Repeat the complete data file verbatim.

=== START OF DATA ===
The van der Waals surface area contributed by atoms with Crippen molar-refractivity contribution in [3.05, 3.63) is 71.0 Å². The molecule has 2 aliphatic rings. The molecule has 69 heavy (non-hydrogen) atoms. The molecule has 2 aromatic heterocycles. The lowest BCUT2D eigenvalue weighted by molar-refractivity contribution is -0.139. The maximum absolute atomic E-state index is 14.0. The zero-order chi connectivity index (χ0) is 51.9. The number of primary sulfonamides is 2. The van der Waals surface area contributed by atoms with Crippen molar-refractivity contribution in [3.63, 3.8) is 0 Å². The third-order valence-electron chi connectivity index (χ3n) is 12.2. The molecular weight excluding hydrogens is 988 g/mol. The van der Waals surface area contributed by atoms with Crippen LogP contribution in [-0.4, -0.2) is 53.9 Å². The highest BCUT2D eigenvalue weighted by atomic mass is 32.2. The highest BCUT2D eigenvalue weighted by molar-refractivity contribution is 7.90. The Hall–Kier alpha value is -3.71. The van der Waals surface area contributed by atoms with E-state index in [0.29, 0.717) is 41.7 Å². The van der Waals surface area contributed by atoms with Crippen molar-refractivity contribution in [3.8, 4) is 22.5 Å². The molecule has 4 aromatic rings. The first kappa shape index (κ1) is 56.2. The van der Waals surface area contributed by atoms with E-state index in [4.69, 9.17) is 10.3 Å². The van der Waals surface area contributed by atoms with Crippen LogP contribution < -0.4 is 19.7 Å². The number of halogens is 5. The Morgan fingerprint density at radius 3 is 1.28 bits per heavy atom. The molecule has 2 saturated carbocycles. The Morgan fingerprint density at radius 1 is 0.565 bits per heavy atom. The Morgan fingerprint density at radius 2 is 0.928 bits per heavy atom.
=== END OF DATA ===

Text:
The van der Waals surface area contributed by atoms with Crippen molar-refractivity contribution in [3.05, 3.63) is 71.0 Å². The molecule has 2 aliphatic rings. The molecule has 69 heavy (non-hydrogen) atoms. The molecule has 2 aromatic heterocycles. The lowest BCUT2D eigenvalue weighted by molar-refractivity contribution is -0.139. The maximum absolute atomic E-state index is 14.0. The zero-order chi connectivity index (χ0) is 51.9. The number of primary sulfonamides is 2. The van der Waals surface area contributed by atoms with Crippen molar-refractivity contribution in [3.63, 3.8) is 0 Å². The third-order valence-electron chi connectivity index (χ3n) is 12.2. The molecular weight excluding hydrogens is 988 g/mol. The van der Waals surface area contributed by atoms with Crippen LogP contribution in [-0.4, -0.2) is 53.9 Å². The highest BCUT2D eigenvalue weighted by atomic mass is 32.2. The highest BCUT2D eigenvalue weighted by molar-refractivity contribution is 7.90. The Hall–Kier alpha value is -3.71. The van der Waals surface area contributed by atoms with E-state index in [0.29, 0.717) is 41.7 Å². The van der Waals surface area contributed by atoms with Crippen molar-refractivity contribution in [3.8, 4) is 22.5 Å². The molecule has 4 aromatic rings. The first kappa shape index (κ1) is 56.2. The van der Waals surface area contributed by atoms with E-state index in [4.69, 9.17) is 10.3 Å². The van der Waals surface area contributed by atoms with Crippen LogP contribution < -0.4 is 19.7 Å². The number of halogens is 5. The Morgan fingerprint density at radius 3 is 1.28 bits per heavy atom. The molecule has 2 saturated carbocycles. The Morgan fingerprint density at radius 1 is 0.565 bits per heavy atom. The Morgan fingerprint density at radius 2 is 0.928 bits per heavy atom.